Or rotate to make the site tall
But safari just sits and sucks prices
And won't do my bidding at all

[chorus]

I once tried the site on my handset
It was all I could think of to do
But the interweb packets kept flowing
And my iphone gave up on them too

[chorus]

Perhaps it is only my iStuff
Perhaps that the interweb's broke
Or maybe 1PL6ej9K334XKnmRFbvxfF4Tzoeu7brZNR will fix it
He's surely that kind of a bloke

5  Other / Off-topic / good wife episode now available in uk on: April 12, 2012, 07:55:34 AM
Hi

I happened to see that the bitcoin episode from the good wife aired in the UK on 5th April 2012, so is now freely available on the 4od service in the uk

That is all
6  Bitcoin / Development & Technical Discussion / Miner advantage for empty blocks ? on: March 26, 2012, 11:16:53 PM
So the mystery miner seems quiet at the moment, nonetheless...

One of the elegant bits of bitcoin is that you can't start hashing a new block until you know the inputs, that is the new transactions you're going to have to hash, amongst other things.

If you decide to mine empty blocks, you take away one of the 'freshness' inputs that mean you can't work on the hash 'before time'. You are left with the hash of the previous block, and the time of your new block (am I right this is an input to your hash too ?) as things you're going to have to guess to get going early.

Normally the previous hash would be a large number, up to 256 bits, infeasible to exhaustively search while also searching for low hashes. However the bitcoin protocol also means that you know something about the previous hash, it meets the difficulty requirement, so your search space is reduced.

With a combination of choosing a time sufficiently far in the future and hashing with low input hashes only (changing the hash rather than the seed for instance), is there an advantage to be gained over other miners by trying to compute before the previous block is published ? Is this advantage increased if you wait until you have two valid hashes in a row before deciding to publish one ( if that's it, this should be easy to spot in the delay between mystery miner after someone else vs after himself) ? If there is an advantage does it increase as difficulty gets harder, making empty blocks trivial to find when difficulty is near the end ? You also have to gamble with the times, did the mystery miner blocks have odd time stamps ?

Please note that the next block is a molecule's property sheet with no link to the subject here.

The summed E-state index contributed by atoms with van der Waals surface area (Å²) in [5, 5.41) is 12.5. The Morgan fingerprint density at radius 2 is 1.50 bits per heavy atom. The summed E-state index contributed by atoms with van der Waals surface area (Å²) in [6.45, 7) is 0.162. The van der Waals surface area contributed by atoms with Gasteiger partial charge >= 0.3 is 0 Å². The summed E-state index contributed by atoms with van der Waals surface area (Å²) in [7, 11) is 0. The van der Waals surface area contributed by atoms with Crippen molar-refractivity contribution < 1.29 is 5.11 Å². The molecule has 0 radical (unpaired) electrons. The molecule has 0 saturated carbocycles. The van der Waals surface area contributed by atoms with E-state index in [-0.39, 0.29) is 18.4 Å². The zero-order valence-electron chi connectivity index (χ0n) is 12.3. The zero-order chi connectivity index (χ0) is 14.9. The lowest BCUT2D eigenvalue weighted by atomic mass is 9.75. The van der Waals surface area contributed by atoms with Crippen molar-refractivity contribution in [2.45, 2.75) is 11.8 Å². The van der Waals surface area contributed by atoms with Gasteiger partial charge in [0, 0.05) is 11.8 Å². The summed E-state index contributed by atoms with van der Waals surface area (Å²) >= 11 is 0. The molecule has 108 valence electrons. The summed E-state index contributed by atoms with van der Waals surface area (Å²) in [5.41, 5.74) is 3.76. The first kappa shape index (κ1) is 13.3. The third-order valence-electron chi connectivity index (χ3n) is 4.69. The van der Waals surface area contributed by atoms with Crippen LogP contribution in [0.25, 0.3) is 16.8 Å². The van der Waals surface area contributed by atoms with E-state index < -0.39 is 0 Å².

I'm sure you can set me straight, I have a nagging feeling that one exhaustive search is as hard as another in this case, at least until a long time in the future, so I should just accept that there's a lot of new hashing power, but if there's anything in this I would support moves to restrict empty blocks - this would comprehensively prevent such an attack
7  Bitcoin / Bitcoin Discussion / HMRC makes statement on Bitcoin in New Scientist on: June 04, 2011, 12:21:52 PM
Thought this was worth registering for...

"HMRC, the UK government's tax-colllecting body, says people do not incur a tax liability when trading in bitcoins as long as they do not turn their profits into regular cash. Once conventional money is involved, however, the income could become taxable, HMRC told New Scientist"  

This is an excerpt from the weekly print edition of New Scientist which came out in the UK last week (date on edition 4th June) - it's largely positive, compares Bitcoin to Paypal and Skype, and has an interview with Andresen

Preview here but registration for the full article
http://www.newscientist.com/article/mg21028155.600-future-of-money-virtual-cash-gets-real.html